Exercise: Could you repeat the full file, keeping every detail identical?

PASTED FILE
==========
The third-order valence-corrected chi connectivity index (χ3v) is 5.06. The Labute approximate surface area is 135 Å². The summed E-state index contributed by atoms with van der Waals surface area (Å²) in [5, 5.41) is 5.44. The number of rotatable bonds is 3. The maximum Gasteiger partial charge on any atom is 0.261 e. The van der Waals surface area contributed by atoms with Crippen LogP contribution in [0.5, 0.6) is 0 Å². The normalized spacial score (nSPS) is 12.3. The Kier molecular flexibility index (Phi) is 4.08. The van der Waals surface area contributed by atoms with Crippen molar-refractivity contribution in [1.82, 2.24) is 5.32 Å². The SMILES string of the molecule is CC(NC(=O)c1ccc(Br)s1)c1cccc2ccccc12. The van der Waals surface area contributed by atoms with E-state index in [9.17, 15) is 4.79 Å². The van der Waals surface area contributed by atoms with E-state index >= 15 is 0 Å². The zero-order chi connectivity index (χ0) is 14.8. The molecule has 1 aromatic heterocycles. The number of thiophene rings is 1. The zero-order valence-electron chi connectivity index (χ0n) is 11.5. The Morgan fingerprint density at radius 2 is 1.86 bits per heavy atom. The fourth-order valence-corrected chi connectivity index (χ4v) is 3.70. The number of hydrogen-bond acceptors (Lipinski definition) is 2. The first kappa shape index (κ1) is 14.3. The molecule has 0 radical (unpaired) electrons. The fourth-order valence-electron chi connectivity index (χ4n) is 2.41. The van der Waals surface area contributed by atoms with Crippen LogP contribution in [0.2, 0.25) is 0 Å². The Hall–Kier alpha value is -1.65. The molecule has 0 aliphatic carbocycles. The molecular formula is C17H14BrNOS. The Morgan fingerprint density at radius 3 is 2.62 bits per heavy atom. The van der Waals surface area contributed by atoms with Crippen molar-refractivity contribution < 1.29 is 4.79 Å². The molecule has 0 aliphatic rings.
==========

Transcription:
The third-order valence-corrected chi connectivity index (χ3v) is 5.06. The Labute approximate surface area is 135 Å². The summed E-state index contributed by atoms with van der Waals surface area (Å²) in [5, 5.41) is 5.44. The number of rotatable bonds is 3. The maximum Gasteiger partial charge on any atom is 0.261 e. The van der Waals surface area contributed by atoms with Crippen LogP contribution in [0.5, 0.6) is 0 Å². The normalized spacial score (nSPS) is 12.3. The Kier molecular flexibility index (Phi) is 4.08. The van der Waals surface area contributed by atoms with Crippen molar-refractivity contribution in [1.82, 2.24) is 5.32 Å². The SMILES string of the molecule is CC(NC(=O)c1ccc(Br)s1)c1cccc2ccccc12. The van der Waals surface area contributed by atoms with E-state index in [9.17, 15) is 4.79 Å². The van der Waals surface area contributed by atoms with E-state index >= 15 is 0 Å². The zero-order chi connectivity index (χ0) is 14.8. The molecule has 1 aromatic heterocycles. The number of thiophene rings is 1. The zero-order valence-electron chi connectivity index (χ0n) is 11.5. The Morgan fingerprint density at radius 2 is 1.86 bits per heavy atom. The fourth-order valence-corrected chi connectivity index (χ4v) is 3.70. The number of hydrogen-bond acceptors (Lipinski definition) is 2. The first kappa shape index (κ1) is 14.3. The molecule has 0 radical (unpaired) electrons. The fourth-order valence-electron chi connectivity index (χ4n) is 2.41. The van der Waals surface area contributed by atoms with Crippen LogP contribution in [0.2, 0.25) is 0 Å². The Hall–Kier alpha value is -1.65. The molecule has 0 aliphatic carbocycles. The molecular formula is C17H14BrNOS. The Morgan fingerprint density at radius 3 is 2.62 bits per heavy atom. The van der Waals surface area contributed by atoms with Crippen molar-refractivity contribution < 1.29 is 4.79 Å². The molecule has 0 aliphatic rings.